Don’t implement AI technologies just to keep up with the Googles of the world
6 min read
17 November 2017
Considerations for any growing business looking to improving the way things are done through AI technologies and automation.
Everyone is talking about the “AI revolution”. From machine learning and cognitive computing to smart robots and drones, AI technologies will be “at the centre of most disruptions over the next ten years”, according to Gartner.
Businesses with AI technologies will be able to “harness data in order to adapt to new situations and solve problems that no one has encountered previously,” says Gartner. And those that successfully apply it, Accenture adds, could boost profitability by 38 per cent by 2035.
Companies are thus rushing to get involved – often without any over-arching plan – and large enterprises such as Google are investing billions in AI-related R&D or acquisitions. Some industries are further into adopting AI successfully: telcos such as Vodafone, for example, use “intelligent assistants” to improve service levels.
But the majority are still unsure where to start. In a recent poll to find out how bosses were tackling AI technologies and automation, we found that 50 per cent were primarily interested in how it could add value or improve service. We also found the majority lack the in-house expertise to implement AI. That is a common concern whatever the business’s size.
This is a revolution precipitated by technology, so it’s inherently iterative and hard to ignore. But you don’t just want to implement AI to keep up with the Googles of the world. It makes sense to approach AI projects strategically, with a structured programme.
Start with now
It is vital to have a detailed picture of how the business runs today, defining current processes and running costs, the value to the business of repeatable processes, the impact of potential failure and so on. This will help identify where the business might get the best return from any AI investment.
Ask what an AI project might achieve and what the desired outcomes are – dig deeper than just “cutting costs”. Is it to reduce expensive errors? Is it about automating repeatable processes? If so, what level of judgement do these require? What about the existing IT infrastructure – is it able to support AI technologies?
Build a centre of excellence
Most businesses hand off responsibility for AI to tech teams. This is a mistake. AI implementations should be operationally-led, with a senior sponsor setting specific goals and deadlines. So put together a multi-disciplinary team to implement the AI strategy. This should obviously include both IT and business process architecture expertise, but it shouldn’t stop there.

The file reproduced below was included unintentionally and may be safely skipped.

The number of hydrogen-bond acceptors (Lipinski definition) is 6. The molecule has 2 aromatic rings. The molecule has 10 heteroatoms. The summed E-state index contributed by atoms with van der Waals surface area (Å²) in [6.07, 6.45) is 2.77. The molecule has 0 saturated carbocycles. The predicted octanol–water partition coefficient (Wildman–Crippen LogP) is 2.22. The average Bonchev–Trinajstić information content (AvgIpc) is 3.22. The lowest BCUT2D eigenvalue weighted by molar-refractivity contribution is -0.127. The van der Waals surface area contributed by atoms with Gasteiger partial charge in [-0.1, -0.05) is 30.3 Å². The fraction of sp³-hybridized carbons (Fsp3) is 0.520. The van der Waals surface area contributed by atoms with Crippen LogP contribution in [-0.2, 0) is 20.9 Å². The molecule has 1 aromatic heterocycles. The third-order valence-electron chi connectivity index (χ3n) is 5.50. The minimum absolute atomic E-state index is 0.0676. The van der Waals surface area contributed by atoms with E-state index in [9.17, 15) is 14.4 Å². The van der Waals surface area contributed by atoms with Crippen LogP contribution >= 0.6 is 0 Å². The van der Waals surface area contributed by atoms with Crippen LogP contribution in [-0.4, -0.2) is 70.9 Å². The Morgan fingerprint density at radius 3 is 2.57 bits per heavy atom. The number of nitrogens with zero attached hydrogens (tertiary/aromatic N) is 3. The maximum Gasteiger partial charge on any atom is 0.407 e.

The more diverse the team is and the more of the business it draws from, the more it’s members will be able to learn from each other. Some input from tech providers is fine, as long as they are not the only voices in the CEO’s ear.
Take incremental steps
The outcomes are often unknown when it comes to new developments in AI, so try beta testing for a few hours at a time. Measure, tweak and fine tune these experiments quickly based on feedback. Customers won’t mind, especially if a bot solves their problem as efficiently as a human.
Capitalise on size
Costs are always a concern, but small businesses need not be at a disadvantage. Starting with a blank page, entrepreneurs and SME bosses may actually have the edge: there’s no need to try and unpick legacy systems, and they can move with greater agility during pilots.
Arguably, it is growing businesses that will identify the most real gains from AI, too. Without big budgets for pet projects, they have no choice but to focus their investment on something tangible and operationally justifiable.
See the big picture
Look at AI holistically, rather than as a point solution. Consider how the introduction of new technology might impact the shape of the workforce and the structure of the organisation, both in the short and longer term. How will people respond? It’s unlikely that swathes of people are going to lose their jobs – human roles are more likely to be enhanced, not replaced, by automated systems.
Nevertheless, employees may be fearful. It’s important to reassure and to inform: articulate the company’s strategy for introducing automation or AI, be honest about the short-term and longer-term implications for employees. In some industries, the organisational structure will change more radically than others, but even the earliest adopters won’t transform overnight.
It might be worth considering getting independent analysts in for a briefing. Less formally, use networks and corporate outreach programmes such as Grant Thornton’s Business Lounges to exchange experiences and make contacts. Go to forums and use every opportunity to learn more about what’s going on in AI.
Don’t just talk to technology vendors – connect with other organisations that are starting to test out AI technologies. Learn from them. And identify someone to act as a ‘horizon watcher’ and to be the repository for new ideas within the business.
Stuart Jansze is a partner in the technology, transformation and change practice department at leadership resource consultancy WBMS, part of The Wilton & Bain Group.